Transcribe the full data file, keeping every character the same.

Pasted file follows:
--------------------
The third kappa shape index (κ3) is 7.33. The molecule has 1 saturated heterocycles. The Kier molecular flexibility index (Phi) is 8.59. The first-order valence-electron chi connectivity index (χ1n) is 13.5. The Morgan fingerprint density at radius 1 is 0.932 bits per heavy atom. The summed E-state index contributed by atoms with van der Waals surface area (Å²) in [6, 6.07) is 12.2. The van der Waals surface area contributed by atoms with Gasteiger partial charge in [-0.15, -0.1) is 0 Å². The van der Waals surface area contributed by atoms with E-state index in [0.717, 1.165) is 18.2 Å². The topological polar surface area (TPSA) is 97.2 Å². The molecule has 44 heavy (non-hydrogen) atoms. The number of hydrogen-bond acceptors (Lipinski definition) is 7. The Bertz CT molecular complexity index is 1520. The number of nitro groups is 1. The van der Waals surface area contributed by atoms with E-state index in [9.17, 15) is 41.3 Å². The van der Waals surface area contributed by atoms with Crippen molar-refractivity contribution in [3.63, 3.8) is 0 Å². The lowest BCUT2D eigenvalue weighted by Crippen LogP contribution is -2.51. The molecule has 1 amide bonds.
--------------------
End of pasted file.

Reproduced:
The third kappa shape index (κ3) is 7.33. The molecule has 1 saturated heterocycles. The Kier molecular flexibility index (Phi) is 8.59. The first-order valence-electron chi connectivity index (χ1n) is 13.5. The Morgan fingerprint density at radius 1 is 0.932 bits per heavy atom. The summed E-state index contributed by atoms with van der Waals surface area (Å²) in [6, 6.07) is 12.2. The van der Waals surface area contributed by atoms with Gasteiger partial charge in [-0.15, -0.1) is 0 Å². The van der Waals surface area contributed by atoms with E-state index in [0.717, 1.165) is 18.2 Å². The topological polar surface area (TPSA) is 97.2 Å². The molecule has 44 heavy (non-hydrogen) atoms. The number of hydrogen-bond acceptors (Lipinski definition) is 7. The Bertz CT molecular complexity index is 1520. The number of nitro groups is 1. The van der Waals surface area contributed by atoms with E-state index in [9.17, 15) is 41.3 Å². The van der Waals surface area contributed by atoms with Crippen molar-refractivity contribution in [3.63, 3.8) is 0 Å². The lowest BCUT2D eigenvalue weighted by Crippen LogP contribution is -2.51. The molecule has 1 amide bonds.